Transparency Market Research recently released a report on footwear that predicts the global market will grow at a CAGR of nearly 2% between 2011 and 2018, reaching $211.5 billion. It characterizes the market as experiencing sustainable development with the key drivers being consumers' preferences for innovative designs, the trend of more active lifestyles, rising population, and higher disposable income levels.
As its name implies, a tough competitor
Wolverine Worldwide (NYSE:WWW) is a leader in the branded casual, active lifestyle, work, outdoor sport and athletic footwear and apparel markets. Its well-recognized brands include Hush Puppies, Wolverine, Keds, Sebago, and Sperry Top-Sider.
The company achieved record third quarter revenue of $716.7 million, an increase of 103% compared with revenue from the same quarter last year. Much of the increase was attributed to the integration of the brands it acquired in 2012, including Sperry Top-Sider. Even with that revenue not included, growth was still an excellent 9% compared to the previous year.
Earnings before taxes were $73.4 million, compared with $44.9 million in the third fiscal quarter of 2012. This increase was primarily due to the effects of higher revenue and a nice 70 basis point gross margin improvement.
Offsetting these positives was a 180 basis point increase in operating expenses as a percentage of revenue. If the company had managed to keep the expense percentage constant, an additional $12.6 million would have fallen to the bottom line.
CEO Blake W. Krueger described the company's earnings performance as "phenomenal." I'm not totally in agreement with that because earnings before income taxes as a percentage of revenue fell to 10.2% from 12.7% a year earlier.
I would say that Mr. Krueger and his team made a phenomenally smart acquisition and brilliantly leveraged the Top-Sider name by introducing the Sperry products into 67 new markets. Top-Siders are the boat deck shoes that were very popular 30 years ago and now are undergoing a tremendous renaissance among diverse demographics. The brand has achieved double-digit revenue gains for 16 consecutive quarters.
A colossus growing stronger with each quarter
Nike (NYSE:NKE) is the world leader in designing and marketing athletic footwear, apparel and equipment for both serious and recreational athletes in a wide variety of sports. It recently reported revenue of $7 billion -- for just one quarter. This was a solid 8% increase over last year.
A gross margin of 44.9% was 120 basis points over last year as the company's product mix shifted to higher-margin goods. Selling and administrative expenses were virtually unchanged. The result was a whopping 33% increase in net income to $780 million.
What accounts for this continued success? We may think of Nike as a marketing superstar, and rightfully so, but its success is also due to product innovation. In fact, Fast Company named Nike the "No. 1 Most Innovative Company of 2013." Nike's product development team is increasingly venturing into technology, such as the FuelBand product, an electric bracelet that helps the wearer track performance measures such as calories burned and steps taken during the day.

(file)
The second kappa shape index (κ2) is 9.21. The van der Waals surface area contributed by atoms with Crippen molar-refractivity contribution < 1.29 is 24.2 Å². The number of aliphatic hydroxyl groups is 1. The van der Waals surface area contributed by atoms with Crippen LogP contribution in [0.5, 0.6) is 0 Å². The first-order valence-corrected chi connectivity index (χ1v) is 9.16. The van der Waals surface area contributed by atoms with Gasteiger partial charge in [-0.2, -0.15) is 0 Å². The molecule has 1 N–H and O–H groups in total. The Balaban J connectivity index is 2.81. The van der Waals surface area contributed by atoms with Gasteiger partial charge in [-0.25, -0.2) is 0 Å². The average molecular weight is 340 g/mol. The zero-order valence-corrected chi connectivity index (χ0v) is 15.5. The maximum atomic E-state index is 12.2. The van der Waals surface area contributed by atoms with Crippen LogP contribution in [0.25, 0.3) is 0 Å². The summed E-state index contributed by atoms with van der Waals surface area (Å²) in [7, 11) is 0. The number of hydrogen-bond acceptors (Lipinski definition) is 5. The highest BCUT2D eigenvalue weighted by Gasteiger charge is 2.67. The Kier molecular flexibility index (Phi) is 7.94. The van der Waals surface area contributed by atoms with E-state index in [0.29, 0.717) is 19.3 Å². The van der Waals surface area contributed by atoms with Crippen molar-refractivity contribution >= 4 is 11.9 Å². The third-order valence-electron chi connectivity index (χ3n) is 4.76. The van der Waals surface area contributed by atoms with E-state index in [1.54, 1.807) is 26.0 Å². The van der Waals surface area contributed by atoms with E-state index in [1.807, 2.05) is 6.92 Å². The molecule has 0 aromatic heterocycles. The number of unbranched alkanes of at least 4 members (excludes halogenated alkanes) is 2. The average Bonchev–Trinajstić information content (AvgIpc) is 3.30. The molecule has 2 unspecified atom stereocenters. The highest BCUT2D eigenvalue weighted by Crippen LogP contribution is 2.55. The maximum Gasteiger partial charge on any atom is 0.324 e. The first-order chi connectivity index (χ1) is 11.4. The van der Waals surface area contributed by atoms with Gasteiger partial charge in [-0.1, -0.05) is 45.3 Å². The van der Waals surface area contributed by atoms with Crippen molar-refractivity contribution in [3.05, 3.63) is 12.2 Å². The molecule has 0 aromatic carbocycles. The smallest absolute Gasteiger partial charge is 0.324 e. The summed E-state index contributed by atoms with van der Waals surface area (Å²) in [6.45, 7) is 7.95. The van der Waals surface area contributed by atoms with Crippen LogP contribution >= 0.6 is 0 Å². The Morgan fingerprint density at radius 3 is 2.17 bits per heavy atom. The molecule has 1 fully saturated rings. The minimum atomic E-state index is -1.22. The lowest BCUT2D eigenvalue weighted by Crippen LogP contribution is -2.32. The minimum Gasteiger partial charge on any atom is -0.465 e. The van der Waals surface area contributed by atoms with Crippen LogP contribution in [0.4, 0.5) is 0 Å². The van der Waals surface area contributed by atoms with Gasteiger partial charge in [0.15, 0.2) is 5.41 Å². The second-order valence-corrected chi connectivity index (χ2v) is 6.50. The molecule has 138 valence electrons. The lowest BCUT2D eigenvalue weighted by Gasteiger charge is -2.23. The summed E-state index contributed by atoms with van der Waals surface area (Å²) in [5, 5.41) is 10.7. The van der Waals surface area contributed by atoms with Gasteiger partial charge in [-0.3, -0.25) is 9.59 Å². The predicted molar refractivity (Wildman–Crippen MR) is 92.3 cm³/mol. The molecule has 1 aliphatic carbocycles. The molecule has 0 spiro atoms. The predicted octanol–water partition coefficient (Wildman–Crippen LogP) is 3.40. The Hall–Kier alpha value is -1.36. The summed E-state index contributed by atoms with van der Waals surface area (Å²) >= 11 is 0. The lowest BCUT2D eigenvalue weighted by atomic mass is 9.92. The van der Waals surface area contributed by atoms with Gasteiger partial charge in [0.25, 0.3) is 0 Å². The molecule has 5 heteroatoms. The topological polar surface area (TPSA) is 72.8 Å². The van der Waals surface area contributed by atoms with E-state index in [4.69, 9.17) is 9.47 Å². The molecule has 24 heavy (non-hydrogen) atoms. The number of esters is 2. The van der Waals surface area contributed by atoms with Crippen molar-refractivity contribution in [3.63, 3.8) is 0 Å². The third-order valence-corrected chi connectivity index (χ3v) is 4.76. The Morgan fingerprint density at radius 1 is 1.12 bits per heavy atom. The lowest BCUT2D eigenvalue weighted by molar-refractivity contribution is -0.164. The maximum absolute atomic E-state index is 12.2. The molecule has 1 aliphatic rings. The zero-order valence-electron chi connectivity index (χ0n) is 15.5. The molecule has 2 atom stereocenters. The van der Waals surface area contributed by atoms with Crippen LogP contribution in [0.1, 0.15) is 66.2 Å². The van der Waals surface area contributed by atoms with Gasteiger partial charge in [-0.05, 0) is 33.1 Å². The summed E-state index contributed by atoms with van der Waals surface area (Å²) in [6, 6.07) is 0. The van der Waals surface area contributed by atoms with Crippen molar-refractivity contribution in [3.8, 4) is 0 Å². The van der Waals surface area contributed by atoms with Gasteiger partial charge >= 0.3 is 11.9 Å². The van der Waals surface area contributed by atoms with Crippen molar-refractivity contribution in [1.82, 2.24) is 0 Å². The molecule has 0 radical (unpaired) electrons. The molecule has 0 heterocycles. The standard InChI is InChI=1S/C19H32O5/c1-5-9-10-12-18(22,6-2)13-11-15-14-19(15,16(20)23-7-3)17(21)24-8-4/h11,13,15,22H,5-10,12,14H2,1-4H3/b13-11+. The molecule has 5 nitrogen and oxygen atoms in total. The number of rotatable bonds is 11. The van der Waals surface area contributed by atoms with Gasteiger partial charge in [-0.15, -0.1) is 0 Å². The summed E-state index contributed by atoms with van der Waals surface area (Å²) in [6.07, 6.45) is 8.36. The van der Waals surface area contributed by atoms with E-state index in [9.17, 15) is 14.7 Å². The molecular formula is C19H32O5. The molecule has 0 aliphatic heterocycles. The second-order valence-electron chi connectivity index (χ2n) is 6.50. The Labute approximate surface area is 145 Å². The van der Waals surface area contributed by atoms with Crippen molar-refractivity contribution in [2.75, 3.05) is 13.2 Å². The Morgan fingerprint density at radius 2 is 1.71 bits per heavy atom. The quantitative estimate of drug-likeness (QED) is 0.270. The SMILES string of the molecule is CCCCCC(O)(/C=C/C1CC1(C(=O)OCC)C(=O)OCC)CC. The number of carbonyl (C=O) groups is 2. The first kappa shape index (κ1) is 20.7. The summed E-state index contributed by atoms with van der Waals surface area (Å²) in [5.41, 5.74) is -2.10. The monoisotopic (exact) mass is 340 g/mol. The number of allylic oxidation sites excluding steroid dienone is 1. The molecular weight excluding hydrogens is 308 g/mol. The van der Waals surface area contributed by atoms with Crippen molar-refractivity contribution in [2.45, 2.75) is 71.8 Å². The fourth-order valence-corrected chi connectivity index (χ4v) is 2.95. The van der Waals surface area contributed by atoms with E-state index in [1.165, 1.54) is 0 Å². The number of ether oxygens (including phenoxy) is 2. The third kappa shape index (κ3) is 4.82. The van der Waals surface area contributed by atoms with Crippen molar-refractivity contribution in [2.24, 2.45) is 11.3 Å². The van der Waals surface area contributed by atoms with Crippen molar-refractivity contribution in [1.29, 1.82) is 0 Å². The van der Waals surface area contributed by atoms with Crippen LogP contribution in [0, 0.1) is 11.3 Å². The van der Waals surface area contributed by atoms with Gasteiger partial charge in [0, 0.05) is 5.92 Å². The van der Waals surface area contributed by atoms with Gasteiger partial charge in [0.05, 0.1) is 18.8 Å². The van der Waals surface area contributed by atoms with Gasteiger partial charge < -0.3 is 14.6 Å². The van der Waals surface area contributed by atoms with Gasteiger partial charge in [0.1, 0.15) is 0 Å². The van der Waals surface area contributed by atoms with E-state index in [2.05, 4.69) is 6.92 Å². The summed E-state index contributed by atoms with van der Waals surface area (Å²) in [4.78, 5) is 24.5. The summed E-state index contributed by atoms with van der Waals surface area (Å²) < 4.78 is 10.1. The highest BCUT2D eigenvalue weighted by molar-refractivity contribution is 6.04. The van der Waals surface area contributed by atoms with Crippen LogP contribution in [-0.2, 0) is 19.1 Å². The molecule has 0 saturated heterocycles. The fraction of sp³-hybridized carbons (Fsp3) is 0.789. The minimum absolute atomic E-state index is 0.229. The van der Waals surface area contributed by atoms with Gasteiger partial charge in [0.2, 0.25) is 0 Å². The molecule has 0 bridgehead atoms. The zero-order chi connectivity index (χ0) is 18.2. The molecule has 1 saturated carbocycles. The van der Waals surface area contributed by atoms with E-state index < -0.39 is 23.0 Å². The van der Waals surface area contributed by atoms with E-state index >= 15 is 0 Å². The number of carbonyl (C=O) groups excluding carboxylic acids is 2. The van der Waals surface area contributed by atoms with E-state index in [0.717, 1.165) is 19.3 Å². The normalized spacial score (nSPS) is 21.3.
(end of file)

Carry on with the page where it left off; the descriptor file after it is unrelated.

Bringing fashion to the great outdoors
Deckers Outdoor (NYSE:DECK) develops and markets fashion-oriented footwear for both casual lifestyle wear and for outdoor recreation. Their popular brands include UGG and Teva, which was the first popular sport sandal product.
Deckers reported tepid second-quarter results, but management was not concerned, and even raised full-year revenue guidance to an 8% increase over 2012, compared to the previous projection of 7%. The company now sees diluted earnings per share increasing 8% compared to the previous expectation of 5%.
In the second quarter ended June 30, sales were down 2.5% year over year. The UGG brand -- accounting for nearly 60% of sales -- dropped 6.9%. Teva sales were down even more--8.4% compared to the second quarter last year. Lower sales to wholesale customers caused the weakness.
Bright spots were the 29.1% jump in sales at the company's retail locations, as 36 new stores opened, and a 34.2% increase in Deckers' e-commerce business. A detail that troubled me was that same-store sales dropped 5.3% compared to last year's second quarter, but the company said unfavorable weather negatively affected sandal sales, which are typically highest in the first and second quarters of the year.
What we learned
In the recent conference call, Wolverine CEO Blake Krueger said, "The past 12 months have been the most transformative period in the company's 130-year history." The revitalized popularity of Top-Siders should have a spillover effect to Wolverine's other brands and help the company maintain its grip on profitability, despite the slippery and sometimes stormy economic conditions in the U.S.
The limit to future growth for Nike is its sheer size. Adding another 8% of sales growth for a quarter will require selling more than half a billion dollars worth of additional products. The company's ability to innovate is not a fluke, it is embedded into the company culture. The only thing that could slow Nike down is if the global population abruptly decides to quit playing sports.
Deckers Outdoor has two powerful brands, but my one reservation about the company is its fashion orientation -- which is both a strength and a potential weakness. This company seems more subject to the whimsical shifts in consumer taste than the other two. But, investors won't lose their footing with any of these three brand name powerhouses.
Brian Hill has no position in any stocks mentioned. The Motley Fool recommends Nike. The Motley Fool owns shares of Nike. Try any of our Foolish newsletter services free for 30 days. We Fools may not all hold the same opinions, but we all believe that considering a diverse range of insights makes us better investors. The Motley Fool has a disclosure policy.